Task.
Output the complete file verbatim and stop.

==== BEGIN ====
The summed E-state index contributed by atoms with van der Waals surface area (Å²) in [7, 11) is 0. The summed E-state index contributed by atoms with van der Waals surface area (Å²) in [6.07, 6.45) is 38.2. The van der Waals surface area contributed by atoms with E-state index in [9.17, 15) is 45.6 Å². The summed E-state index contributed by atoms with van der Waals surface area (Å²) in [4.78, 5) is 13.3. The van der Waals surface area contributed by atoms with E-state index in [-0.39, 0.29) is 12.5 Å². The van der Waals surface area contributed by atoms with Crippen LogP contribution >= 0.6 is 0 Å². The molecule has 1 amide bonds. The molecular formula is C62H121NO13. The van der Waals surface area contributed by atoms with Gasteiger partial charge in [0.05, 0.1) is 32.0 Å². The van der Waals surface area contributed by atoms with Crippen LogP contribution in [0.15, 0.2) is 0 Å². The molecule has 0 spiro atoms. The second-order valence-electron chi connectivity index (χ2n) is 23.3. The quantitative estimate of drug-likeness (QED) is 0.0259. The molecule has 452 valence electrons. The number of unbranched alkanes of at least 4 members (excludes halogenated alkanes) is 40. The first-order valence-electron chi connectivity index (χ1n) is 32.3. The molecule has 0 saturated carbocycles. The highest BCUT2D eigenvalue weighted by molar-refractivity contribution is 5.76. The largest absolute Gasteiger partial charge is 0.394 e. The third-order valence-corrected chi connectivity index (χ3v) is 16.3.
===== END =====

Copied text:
The summed E-state index contributed by atoms with van der Waals surface area (Å²) in [7, 11) is 0. The summed E-state index contributed by atoms with van der Waals surface area (Å²) in [6.07, 6.45) is 38.2. The van der Waals surface area contributed by atoms with E-state index in [9.17, 15) is 45.6 Å². The summed E-state index contributed by atoms with van der Waals surface area (Å²) in [4.78, 5) is 13.3. The van der Waals surface area contributed by atoms with E-state index in [-0.39, 0.29) is 12.5 Å². The van der Waals surface area contributed by atoms with Crippen LogP contribution >= 0.6 is 0 Å². The molecule has 1 amide bonds. The molecular formula is C62H121NO13. The van der Waals surface area contributed by atoms with Gasteiger partial charge in [0.05, 0.1) is 32.0 Å². The van der Waals surface area contributed by atoms with Crippen LogP contribution in [0.15, 0.2) is 0 Å². The molecule has 0 spiro atoms. The second-order valence-electron chi connectivity index (χ2n) is 23.3. The quantitative estimate of drug-likeness (QED) is 0.0259. The molecule has 452 valence electrons. The number of unbranched alkanes of at least 4 members (excludes halogenated alkanes) is 40. The first-order valence-electron chi connectivity index (χ1n) is 32.3. The molecule has 0 saturated carbocycles. The highest BCUT2D eigenvalue weighted by molar-refractivity contribution is 5.76. The largest absolute Gasteiger partial charge is 0.394 e. The third-order valence-corrected chi connectivity index (χ3v) is 16.3.